Having some trouble creating your venture’s first budget?
Read on to learn more about the importance of being intentional about your budget!
Q: Why do I even need a budget to begin with?
A: Consider these three reasons that most entrepreneurs have for creating and maintaining a budget:
- To understand and achieve important financial targets for your business, like your breakeven point (the point where your earnings have covered the investment you made to start your business), and hitting profit milestones that could trigger a new hire, a new piece of equipment, or even a move to a “brick and mortar” location.
- To understand when your business will need outside capital–such as a loan, investment, or grant–and how much capital you’ll need. Speaking of capital, these banks, investors, and grantors will need to see your budget and understand your financial plans for their funding.
- To manage funder relationships once they invest or loan you capital. Your capital sources don’t just want to see your budget before they invest, they’ll expect monthly, quarterly, or annual updates from you to understand the trajectory of your business growth. It’s important to keep these relationships in good standing so you can ask for follow-on capital as you need to to continue to grow.
Q: What are a couple of things to keep in mind as you’re predicting these future numbers to put into your budget?
A: Here are some considerations for entrepreneurs making their budget:
- The number of sales they need to make in the next six months and the average value (revenue) of those sales
- The total cost of producing each product or service unit (i.e. raw goods, labor, manufacturing, implementation, maintenance)
- Overhead expenses that their business will incur, regardless of how many units it sells (i.e. utilities, insurance, payroll and benefits, loan payments, legal fees)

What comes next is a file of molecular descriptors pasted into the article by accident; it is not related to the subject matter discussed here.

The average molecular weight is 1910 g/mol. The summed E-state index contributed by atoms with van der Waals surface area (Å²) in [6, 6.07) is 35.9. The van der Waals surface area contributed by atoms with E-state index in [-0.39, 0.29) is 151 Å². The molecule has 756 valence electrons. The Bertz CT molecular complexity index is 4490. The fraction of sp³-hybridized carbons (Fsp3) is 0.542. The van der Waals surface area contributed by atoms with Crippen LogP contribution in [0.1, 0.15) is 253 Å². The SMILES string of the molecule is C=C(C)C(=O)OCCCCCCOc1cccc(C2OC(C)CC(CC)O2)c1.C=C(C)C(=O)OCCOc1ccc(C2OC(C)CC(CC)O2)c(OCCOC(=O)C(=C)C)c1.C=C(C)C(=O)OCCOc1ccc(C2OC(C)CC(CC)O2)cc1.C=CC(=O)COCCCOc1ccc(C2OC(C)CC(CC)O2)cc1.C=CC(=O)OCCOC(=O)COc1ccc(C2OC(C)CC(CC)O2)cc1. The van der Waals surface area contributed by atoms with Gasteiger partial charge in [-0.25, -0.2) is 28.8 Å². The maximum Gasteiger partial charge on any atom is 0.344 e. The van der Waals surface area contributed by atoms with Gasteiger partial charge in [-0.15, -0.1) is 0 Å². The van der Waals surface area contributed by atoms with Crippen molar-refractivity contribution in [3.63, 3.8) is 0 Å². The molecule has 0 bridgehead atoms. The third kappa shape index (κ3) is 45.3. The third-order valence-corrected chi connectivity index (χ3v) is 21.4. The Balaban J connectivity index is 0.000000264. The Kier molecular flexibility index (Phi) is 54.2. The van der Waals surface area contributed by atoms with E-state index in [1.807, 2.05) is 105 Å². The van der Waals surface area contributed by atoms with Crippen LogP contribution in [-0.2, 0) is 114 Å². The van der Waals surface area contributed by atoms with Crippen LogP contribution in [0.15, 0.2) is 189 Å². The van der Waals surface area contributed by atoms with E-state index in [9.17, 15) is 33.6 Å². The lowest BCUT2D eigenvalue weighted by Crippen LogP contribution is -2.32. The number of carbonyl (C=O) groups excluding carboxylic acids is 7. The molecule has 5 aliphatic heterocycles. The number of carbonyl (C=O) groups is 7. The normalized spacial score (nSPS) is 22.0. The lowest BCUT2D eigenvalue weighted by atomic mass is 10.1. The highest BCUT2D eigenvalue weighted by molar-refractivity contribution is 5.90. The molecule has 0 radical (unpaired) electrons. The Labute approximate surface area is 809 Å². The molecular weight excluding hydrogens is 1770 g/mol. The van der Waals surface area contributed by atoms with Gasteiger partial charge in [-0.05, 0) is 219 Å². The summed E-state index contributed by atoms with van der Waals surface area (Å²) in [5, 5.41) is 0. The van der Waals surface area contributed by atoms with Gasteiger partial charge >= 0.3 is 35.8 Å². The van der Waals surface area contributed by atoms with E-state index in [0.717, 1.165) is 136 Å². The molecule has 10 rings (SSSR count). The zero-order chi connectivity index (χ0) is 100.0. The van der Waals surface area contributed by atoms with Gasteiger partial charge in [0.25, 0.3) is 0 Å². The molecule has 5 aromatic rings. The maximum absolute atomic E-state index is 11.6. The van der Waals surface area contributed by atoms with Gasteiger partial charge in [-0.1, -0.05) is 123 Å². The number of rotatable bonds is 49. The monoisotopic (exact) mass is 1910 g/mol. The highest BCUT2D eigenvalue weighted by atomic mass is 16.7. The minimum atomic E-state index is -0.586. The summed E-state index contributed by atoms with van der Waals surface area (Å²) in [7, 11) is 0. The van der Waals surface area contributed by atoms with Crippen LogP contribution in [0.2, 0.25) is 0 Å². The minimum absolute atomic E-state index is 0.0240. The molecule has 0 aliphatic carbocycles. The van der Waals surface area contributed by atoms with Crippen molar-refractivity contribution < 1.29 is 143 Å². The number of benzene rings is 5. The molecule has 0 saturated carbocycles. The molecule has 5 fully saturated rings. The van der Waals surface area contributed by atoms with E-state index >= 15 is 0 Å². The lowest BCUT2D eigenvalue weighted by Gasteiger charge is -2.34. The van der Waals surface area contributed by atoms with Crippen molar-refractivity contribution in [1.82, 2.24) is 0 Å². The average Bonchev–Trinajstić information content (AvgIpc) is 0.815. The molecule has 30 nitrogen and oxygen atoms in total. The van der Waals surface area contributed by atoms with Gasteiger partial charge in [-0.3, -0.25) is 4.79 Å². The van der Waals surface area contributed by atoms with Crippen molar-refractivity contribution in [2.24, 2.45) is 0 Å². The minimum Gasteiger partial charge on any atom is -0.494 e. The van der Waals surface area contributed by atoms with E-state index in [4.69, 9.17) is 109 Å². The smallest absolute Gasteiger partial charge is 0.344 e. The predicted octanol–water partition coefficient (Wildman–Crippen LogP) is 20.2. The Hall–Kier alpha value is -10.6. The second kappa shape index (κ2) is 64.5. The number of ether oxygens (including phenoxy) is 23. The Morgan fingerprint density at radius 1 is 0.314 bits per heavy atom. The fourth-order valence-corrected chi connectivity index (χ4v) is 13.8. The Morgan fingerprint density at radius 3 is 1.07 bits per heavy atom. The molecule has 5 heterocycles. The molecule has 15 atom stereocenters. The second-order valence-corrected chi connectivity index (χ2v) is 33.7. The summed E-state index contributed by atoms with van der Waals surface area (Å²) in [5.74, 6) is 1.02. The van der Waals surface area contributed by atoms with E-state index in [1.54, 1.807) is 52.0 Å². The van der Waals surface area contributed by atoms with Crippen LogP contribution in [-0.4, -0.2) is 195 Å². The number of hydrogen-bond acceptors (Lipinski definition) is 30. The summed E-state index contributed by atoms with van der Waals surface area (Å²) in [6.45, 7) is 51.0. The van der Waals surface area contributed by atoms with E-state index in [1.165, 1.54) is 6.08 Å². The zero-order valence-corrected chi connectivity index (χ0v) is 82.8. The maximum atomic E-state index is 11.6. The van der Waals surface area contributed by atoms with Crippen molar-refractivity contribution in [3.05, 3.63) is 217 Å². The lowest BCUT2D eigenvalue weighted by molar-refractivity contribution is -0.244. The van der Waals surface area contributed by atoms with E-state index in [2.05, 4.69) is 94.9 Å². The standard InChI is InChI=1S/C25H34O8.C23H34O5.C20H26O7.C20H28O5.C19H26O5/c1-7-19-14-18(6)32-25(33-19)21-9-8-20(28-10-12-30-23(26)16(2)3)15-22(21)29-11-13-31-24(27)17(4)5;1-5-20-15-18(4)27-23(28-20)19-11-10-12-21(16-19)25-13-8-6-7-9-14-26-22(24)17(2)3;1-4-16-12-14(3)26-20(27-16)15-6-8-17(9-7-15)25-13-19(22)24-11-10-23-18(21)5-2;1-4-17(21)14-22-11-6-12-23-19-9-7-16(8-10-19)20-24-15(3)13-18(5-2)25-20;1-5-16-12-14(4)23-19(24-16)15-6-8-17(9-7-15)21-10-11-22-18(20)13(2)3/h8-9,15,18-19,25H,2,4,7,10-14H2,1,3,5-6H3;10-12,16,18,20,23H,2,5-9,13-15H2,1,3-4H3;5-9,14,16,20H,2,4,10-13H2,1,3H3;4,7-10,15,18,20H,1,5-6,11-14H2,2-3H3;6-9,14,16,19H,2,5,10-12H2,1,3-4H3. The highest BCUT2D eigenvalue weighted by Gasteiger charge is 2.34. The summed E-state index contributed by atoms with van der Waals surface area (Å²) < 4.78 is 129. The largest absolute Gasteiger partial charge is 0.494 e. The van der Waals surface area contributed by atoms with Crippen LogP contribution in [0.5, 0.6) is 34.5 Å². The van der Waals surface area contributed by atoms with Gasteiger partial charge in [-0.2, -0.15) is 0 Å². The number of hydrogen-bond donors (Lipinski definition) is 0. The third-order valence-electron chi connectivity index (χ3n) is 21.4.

- The amount of revenue required for the business to reach the breakeven point
- Your sales strategy for closing those sales, and any related marketing and sales cost (i.e. sales team, attending trade shows, advertising, free samples)
- At what point will you need to make additional hires, move locations, or invest in infrastructure (i.e. at a certain client load, units sold per day/week, season, or other factor)?
Q: What are some important estimates and assumptions to make when forecasting?
A: Here are some ideas for getting started with assumptions and estimates:
- Define your target customer and their characteristics
- Research your market and estimate how many target customers you could expect to service, based on the number of people who meet your customer profile and your business’s capacity to serve them.
- Make assumptions about the specific profile(s) of customers who will be your heaviest users and/or the soonest to purchase (early adopters).
- Make assumptions about the average purchase amount, frequency, and product or service mix per customer. For example, if you are a childcare service, how many hours of childcare do you expect one family (customer) will purchase per week, at what hourly rate? Will this amount be consistent week over week or fluctuate, and if so, how?
- Thinking about your target customer’s lifestyle, current purchasing behaviors, and motivations for buying from you, how might you reach them through marketing and sales efforts, and what will these expenses entail?
Q: What are some common founder financial mistakes?
The first mistake I see is when entrepreneurs “set it and forget it.” This happens when you attempt to set a budget today for the next two or three years and don’t check in periodically to make adjustments to your assumptions and compare your “actuals” (the revenue you really gained and the expenses you really incurred during a specific time period) to your estimates. While you don’t necessarily want to be changing your annual budget regularly, you do want to be reviewing it for changes.
Another common mistake is when entrepreneurs avoid the responsibility of setting and tracking their business budget themselves and attempt to outsource these activities to an accountant or another team member, usually because they feel uncomfortable and unfamiliar with the “numbers” of the business. Keeping your hands on your business finances is like keeping your hands on the steering wheel: without it, you don’t have a good sense of where your company is heading and are likely to end up far from your goal. Our advice at SEED SPOT is to find an entrepreneurship program like the Impact Accelerator or a business mentor who can empower you to feel confident in your financial leadership!
To hear more advice from Cheryl, check out the recording of her webinar here. If you’d like to explore ways that SEED SPOT can help you with your budgeting and business leadership, schedule a 15-minute call with a team member today – we’re eager to help!